You might know their stats, but did you also know they were adopted?
Scott Hamilton – Olympic Figure Skater
Hamilton was adopted as an infant by two professors. He has an older sister and a younger brother, who is also adopted.
Despite a childhood brain tumor that halted his growth, recurring bouts of cancer and financial setbacks that temporarily stopped his Olympic training, Hamilton went on to win four consecutive U.S. championships, four consecutive World Championships, an Olympic gold medal and numerous awards for his philanthropic efforts.
Daunte Culpepper – Pro Football
Culpepper was placed into foster care with a family of 15 older siblings as an infant. When Culpepper’s birth mother was released from prison, she petitioned to gain custody of the then-five-year-old, but Culpepper asked to remain with his foster mother, Emma.
His birth mother understood, terminated her parental rights and Culpepper’s foster mother adopted him. Of his birth mother, Culpepper is grateful, saying, “She loved me that much, to take me back to Emma.”
In addition to his successful NFL career, Culpepper works closely with the African American Adoption Agency to help foster children of color find permanent adoptive parents as he did.
Peter & Kitty Carruthers – Olympic Figure Skaters
Olympic pairs figure skating silver medalists, Peter and Kitty Carruthers were both adopted as infants. Peter was adopted in 1960, Kitty two years later. Although not biologically related, the siblings and their parents remained extremely close and that family bond showed on the ice.
Kitty later went on to adopt two boys herself with her husband.
Babe Ruth – Pro Baseball
When he was seven years old, Babe Ruth was living in St. Mary’s Industrial School for Boys’ orphanage. He developed his talent for baseball with his mentor and father-figure, Brother Matthias. When he was 19, Ruth was spotted by a talent scout, who legally adopted him so that he could join the Baltimore Orioles.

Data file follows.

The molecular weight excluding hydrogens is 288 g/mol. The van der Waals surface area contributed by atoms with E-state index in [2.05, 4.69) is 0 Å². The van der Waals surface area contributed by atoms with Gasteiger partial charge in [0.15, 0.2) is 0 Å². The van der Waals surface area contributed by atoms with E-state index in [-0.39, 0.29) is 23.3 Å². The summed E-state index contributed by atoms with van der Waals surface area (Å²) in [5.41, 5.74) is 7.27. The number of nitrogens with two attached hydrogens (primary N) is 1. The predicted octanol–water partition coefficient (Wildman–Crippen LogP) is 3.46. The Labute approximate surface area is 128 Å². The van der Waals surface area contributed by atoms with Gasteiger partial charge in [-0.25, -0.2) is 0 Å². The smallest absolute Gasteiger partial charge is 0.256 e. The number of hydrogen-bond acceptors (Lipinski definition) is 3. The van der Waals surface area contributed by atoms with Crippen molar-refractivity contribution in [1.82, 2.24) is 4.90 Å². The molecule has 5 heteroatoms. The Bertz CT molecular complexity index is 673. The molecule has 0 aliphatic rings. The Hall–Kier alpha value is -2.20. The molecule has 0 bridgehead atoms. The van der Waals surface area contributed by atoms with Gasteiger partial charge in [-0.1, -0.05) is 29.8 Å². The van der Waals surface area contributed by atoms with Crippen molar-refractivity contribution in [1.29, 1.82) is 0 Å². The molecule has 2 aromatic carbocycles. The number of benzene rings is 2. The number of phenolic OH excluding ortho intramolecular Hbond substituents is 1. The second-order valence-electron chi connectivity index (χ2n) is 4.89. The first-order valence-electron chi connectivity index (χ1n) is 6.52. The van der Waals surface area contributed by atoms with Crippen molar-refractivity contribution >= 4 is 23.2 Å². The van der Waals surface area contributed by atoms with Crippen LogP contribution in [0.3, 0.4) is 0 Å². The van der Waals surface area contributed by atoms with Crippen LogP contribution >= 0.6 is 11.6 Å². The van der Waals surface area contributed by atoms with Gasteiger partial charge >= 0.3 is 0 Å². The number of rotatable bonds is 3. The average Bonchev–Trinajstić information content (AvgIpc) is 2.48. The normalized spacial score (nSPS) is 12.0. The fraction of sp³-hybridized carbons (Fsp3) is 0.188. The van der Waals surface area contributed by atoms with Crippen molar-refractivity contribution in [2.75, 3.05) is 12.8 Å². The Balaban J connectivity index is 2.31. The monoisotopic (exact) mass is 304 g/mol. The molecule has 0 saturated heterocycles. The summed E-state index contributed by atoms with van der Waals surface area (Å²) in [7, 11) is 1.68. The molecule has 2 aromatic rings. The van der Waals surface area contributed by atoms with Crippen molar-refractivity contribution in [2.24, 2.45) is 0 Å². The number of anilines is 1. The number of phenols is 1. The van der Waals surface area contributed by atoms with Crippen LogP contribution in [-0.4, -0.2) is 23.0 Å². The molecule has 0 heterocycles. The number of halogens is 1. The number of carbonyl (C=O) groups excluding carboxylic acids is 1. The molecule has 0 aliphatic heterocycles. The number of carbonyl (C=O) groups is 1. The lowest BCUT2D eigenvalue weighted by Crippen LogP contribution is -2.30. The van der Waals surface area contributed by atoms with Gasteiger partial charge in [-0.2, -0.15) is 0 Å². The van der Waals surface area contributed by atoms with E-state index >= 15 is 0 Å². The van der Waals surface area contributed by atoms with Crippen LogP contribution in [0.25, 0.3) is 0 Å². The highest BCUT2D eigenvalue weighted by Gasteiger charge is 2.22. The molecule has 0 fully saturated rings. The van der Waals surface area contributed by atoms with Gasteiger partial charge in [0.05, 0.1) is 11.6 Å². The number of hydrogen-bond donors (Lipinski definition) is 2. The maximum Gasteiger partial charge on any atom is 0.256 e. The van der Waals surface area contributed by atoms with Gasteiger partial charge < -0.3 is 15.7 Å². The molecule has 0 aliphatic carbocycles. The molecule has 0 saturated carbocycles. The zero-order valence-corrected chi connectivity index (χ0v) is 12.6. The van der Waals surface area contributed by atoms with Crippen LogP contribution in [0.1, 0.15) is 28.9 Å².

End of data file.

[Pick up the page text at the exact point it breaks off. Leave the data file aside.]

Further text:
Babe Ruth later went on to adopt two children of his own and generously donated to St. Mary’s and Brother Matthias for the rest of his life.
Greg Louganis – Olympic Diver
At eight months old, Olympic champion, author and LGBT activist Greg Louganis was placed for adoption by his teenaged birth parents. His adoptive parents encouraged Louganis to pursue various athletics throughout his early childhood and adolescence that his young birth parents likely wouldn’t have been able to provide him with, leading to his legendary career as a diver.
Colin Kaepernick – Pro Football
Born to a single teenage birth mother, Kaepernick was placed in a transracial adoption as an infant. Kaepernick is the youngest of four children. He began playing football at the age of eight and continued his football training throughout his adolescence while maintaining a 4.0 GPA and also excelling in baseball and basketball.
Simone Biles – Olympic Gymnast
Olympic gold medalist Simone Biles and her sister were adopted by their maternal grandparents as young children and acknowledge them as their parents, having been raised by them. Biles’ parents have been extremely supportive of her athletic career; seen cheering her on throughout the 2016 Olympics.
When a gymnastic commentator referred to Biles’ biological grandparents, saying they “are NOT her parents,” Biles replied, “My parents are my parents and that’s it.”